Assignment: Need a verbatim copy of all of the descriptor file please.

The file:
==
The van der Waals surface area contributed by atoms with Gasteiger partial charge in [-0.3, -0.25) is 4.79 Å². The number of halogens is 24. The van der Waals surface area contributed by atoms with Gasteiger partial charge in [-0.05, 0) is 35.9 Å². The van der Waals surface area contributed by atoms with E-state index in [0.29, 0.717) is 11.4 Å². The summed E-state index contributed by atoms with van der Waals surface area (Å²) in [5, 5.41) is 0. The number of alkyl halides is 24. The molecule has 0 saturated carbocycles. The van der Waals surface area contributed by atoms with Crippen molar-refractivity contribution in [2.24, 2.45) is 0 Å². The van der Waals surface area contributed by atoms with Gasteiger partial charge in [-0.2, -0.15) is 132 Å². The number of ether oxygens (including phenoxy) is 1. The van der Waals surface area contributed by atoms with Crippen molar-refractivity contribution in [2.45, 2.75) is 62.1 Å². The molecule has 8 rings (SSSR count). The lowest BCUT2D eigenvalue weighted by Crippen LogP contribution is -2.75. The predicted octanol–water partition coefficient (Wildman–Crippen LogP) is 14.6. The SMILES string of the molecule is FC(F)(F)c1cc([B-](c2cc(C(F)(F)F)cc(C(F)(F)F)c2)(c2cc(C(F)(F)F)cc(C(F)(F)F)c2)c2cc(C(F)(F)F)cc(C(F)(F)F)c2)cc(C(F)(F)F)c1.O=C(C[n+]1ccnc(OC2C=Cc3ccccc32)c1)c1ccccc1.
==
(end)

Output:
The van der Waals surface area contributed by atoms with Gasteiger partial charge in [-0.3, -0.25) is 4.79 Å². The number of halogens is 24. The van der Waals surface area contributed by atoms with Gasteiger partial charge in [-0.05, 0) is 35.9 Å². The van der Waals surface area contributed by atoms with E-state index in [0.29, 0.717) is 11.4 Å². The summed E-state index contributed by atoms with van der Waals surface area (Å²) in [5, 5.41) is 0. The number of alkyl halides is 24. The molecule has 0 saturated carbocycles. The van der Waals surface area contributed by atoms with Crippen molar-refractivity contribution in [2.24, 2.45) is 0 Å². The van der Waals surface area contributed by atoms with Gasteiger partial charge in [-0.2, -0.15) is 132 Å². The number of ether oxygens (including phenoxy) is 1. The van der Waals surface area contributed by atoms with Crippen molar-refractivity contribution in [2.45, 2.75) is 62.1 Å². The molecule has 8 rings (SSSR count). The lowest BCUT2D eigenvalue weighted by Crippen LogP contribution is -2.75. The predicted octanol–water partition coefficient (Wildman–Crippen LogP) is 14.6. The SMILES string of the molecule is FC(F)(F)c1cc([B-](c2cc(C(F)(F)F)cc(C(F)(F)F)c2)(c2cc(C(F)(F)F)cc(C(F)(F)F)c2)c2cc(C(F)(F)F)cc(C(F)(F)F)c2)cc(C(F)(F)F)c1.O=C(C[n+]1ccnc(OC2C=Cc3ccccc32)c1)c1ccccc1.